Economic:  On March 10th, U.S. Representative Robert Lighthizer released a statement which announced the US’ formal intent to raise tariffs on $200 billion worth of goods from 10% to 25% (2). The announcement follows the January 1, 2019 deadline, which was extended into March, and then extended further on into May as trade negotiations seemed to be making progress between the two governments. Due to the potential for tariffs to negatively impact American companies as well as economic growth domestically and worldwide, many are hopeful that previous meetings do not lose their momentum towards a resolution between the two parties. When it comes to trade tariffs, enforcement of rules and deadlines can be as important as the agreements themselves. Therefore, we view the tariff announcement as a signal that the US is serious about their deadlines which may encourage the Chinese to continue the course of resolution at its next big opportunity in June at the G20 meeting in Japan. Overall, the US economy continues to look healthy as productivity, payroll, and wages signal a strong labor market. Consumer spending is responsible for nearly two-thirds of the US GDP (3). Labor market strength has been at the center of the current economic expansion, and an increase in productivity is helpful for companies as wages and job creation expands at a healthy rate.

Looking Ahead:  Trade agreements between the US and China are back in the spotlight, and we are hopeful for a resolution between China and the US in the coming months. Many leading economic indicators show that the US is in a healthy economic condition (4). Moving into the latter half of Q2, we will keep an eye on labor markets and business sentiment as a helpful read on the current business cycle. Equities may see some consolidation in price in the near term; however, when we contrast with the historical performance of the market, spouts of volatility should be expected as commonplace.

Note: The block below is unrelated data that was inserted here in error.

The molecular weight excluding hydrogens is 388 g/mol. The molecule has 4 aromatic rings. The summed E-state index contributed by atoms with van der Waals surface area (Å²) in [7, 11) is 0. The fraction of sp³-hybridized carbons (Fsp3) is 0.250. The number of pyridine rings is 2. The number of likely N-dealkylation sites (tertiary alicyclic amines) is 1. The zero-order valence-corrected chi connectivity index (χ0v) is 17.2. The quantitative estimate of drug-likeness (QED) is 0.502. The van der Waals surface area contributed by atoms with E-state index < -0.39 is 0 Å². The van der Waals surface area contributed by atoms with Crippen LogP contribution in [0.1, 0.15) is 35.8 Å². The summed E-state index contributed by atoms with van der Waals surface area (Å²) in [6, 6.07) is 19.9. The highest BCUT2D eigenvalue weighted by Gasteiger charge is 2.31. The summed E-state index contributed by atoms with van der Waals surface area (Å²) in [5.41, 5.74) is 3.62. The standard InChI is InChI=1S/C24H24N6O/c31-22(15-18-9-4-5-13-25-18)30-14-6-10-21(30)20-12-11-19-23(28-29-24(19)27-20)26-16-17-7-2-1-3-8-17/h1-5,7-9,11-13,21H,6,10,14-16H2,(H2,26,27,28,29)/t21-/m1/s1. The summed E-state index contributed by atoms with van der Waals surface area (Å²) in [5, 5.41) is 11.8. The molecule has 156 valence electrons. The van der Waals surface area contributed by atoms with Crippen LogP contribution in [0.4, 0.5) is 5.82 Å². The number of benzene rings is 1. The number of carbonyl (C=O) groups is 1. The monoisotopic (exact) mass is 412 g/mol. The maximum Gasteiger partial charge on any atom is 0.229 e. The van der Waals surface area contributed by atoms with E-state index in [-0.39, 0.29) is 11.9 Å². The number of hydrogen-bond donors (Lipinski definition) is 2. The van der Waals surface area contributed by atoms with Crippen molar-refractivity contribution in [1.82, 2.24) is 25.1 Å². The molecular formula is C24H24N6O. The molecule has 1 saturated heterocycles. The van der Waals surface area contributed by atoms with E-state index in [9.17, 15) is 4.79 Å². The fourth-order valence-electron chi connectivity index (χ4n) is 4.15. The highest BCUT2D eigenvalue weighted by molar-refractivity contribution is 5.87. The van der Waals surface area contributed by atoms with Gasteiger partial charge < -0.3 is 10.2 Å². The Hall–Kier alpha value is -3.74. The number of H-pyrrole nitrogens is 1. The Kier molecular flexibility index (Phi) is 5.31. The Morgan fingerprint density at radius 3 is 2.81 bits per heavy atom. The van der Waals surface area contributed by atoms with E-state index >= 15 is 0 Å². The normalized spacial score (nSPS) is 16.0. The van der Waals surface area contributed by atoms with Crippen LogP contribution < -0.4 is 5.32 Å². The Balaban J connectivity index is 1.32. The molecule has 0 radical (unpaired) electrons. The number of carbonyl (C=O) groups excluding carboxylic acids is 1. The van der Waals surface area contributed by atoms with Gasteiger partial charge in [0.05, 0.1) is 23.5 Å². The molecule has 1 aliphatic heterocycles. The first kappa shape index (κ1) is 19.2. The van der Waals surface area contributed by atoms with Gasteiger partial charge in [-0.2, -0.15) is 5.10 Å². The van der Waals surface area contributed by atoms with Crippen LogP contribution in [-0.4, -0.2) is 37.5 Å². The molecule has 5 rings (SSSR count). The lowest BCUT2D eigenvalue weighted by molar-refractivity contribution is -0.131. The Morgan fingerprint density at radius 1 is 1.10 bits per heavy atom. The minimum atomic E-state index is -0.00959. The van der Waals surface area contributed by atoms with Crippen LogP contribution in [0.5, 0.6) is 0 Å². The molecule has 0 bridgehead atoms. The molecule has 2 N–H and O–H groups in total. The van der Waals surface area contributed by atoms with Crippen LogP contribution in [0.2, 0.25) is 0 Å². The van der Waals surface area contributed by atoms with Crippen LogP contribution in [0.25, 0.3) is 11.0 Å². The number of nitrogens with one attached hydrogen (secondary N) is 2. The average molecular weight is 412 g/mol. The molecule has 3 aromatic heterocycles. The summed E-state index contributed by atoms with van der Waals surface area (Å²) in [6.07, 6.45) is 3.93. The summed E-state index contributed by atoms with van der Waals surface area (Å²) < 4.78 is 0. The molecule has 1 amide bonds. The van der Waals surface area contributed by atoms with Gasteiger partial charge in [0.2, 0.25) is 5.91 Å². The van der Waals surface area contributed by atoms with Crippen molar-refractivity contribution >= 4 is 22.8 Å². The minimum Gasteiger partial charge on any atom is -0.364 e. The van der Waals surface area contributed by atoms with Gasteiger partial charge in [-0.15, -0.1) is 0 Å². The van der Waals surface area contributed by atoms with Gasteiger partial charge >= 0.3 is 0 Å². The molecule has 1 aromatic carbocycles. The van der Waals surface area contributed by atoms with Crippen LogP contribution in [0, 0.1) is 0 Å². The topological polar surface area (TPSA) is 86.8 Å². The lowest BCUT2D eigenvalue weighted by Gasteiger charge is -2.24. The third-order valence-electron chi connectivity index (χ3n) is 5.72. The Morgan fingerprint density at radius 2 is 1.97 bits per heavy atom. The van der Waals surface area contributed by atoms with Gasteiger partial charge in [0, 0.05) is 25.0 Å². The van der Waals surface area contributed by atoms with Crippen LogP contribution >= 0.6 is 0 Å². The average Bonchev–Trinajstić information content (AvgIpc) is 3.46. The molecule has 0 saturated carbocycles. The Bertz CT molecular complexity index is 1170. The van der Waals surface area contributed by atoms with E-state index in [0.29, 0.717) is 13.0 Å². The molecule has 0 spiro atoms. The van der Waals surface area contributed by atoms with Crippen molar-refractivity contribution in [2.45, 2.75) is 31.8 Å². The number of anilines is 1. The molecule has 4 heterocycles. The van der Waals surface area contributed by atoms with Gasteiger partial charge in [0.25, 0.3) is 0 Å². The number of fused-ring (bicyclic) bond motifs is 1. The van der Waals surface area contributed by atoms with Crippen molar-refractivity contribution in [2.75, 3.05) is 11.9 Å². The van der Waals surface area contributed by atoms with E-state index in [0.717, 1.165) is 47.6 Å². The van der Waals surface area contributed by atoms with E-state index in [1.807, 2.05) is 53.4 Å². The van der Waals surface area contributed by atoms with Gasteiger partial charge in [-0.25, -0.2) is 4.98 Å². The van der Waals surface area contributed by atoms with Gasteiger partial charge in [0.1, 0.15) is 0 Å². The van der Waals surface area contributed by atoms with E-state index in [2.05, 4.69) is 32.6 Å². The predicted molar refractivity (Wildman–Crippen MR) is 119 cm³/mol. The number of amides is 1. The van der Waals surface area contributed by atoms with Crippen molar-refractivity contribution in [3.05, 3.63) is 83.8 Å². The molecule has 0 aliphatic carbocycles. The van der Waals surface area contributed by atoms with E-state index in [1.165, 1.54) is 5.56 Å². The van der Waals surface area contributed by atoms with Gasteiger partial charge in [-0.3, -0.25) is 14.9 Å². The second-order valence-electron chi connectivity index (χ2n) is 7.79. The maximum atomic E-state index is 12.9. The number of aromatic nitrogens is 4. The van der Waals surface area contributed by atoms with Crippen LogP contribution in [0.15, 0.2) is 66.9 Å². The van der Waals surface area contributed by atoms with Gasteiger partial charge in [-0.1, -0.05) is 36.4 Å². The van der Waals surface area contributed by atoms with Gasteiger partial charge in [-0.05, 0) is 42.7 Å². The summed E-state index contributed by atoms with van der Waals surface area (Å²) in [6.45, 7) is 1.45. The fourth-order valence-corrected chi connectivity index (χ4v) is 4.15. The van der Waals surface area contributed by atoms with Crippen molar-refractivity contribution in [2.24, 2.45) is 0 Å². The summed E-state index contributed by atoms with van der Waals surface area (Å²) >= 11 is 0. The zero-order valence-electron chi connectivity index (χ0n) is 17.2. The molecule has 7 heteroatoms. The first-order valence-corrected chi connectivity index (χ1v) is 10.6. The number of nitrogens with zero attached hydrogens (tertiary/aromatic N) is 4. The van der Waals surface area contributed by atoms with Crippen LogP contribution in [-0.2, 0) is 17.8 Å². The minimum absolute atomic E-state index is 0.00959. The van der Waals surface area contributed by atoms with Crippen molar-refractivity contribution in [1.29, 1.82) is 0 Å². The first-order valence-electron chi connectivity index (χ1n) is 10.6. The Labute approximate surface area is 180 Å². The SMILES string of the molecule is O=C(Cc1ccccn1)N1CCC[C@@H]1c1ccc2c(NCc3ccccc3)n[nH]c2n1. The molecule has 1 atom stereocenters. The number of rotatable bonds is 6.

Bottom Line:  The beginning of 2019 saw historic performance for S&P 500 returns which eclipse previous all-time highs from 2018. Headwinds for continuing the S&P’s upward trajectory include but are not limited to uncertainty surrounding trade. Whereas tailwinds are being provided by a strong labor market, an accommodative Federal Reserve, and low expectations for profit and earnings growth. We believe volatility could continue in the near-term until trade issues are resolved. Overall, we do not anticipate a recession in the US economy during the next 6-12 months.

Financial Advice is offered through Mid Atlantic Financial Management, Inc. (MAFM) a Registered Investment Advisor. Tempus Advisory Group is not a registered entity or a subsidiary or control affiliate of MAFM.  The information contained in this e-mail and in any attached files is confidential and intended for internal use of the individual named in the email. This information should not be duplicated or distributed unless an express written consent is obtained from Tempus Advisory Group in advance.  If you are not the intended recipient, please notify me immediately and delete any attachments.  The views expressed here reflect the views of the Tempus Advisory Group Investment Committee as of 5-16-2019. These views may change as market or other conditions change. This information is not intended to provide investment advice and does not account for individual investor circumstances. Investment decisions should always be made based on an investor’s specific financial needs, objectives, goals, time horizon and risk tolerance. Past performance does not guarantee future results and no forecast should be considered a guarantee either.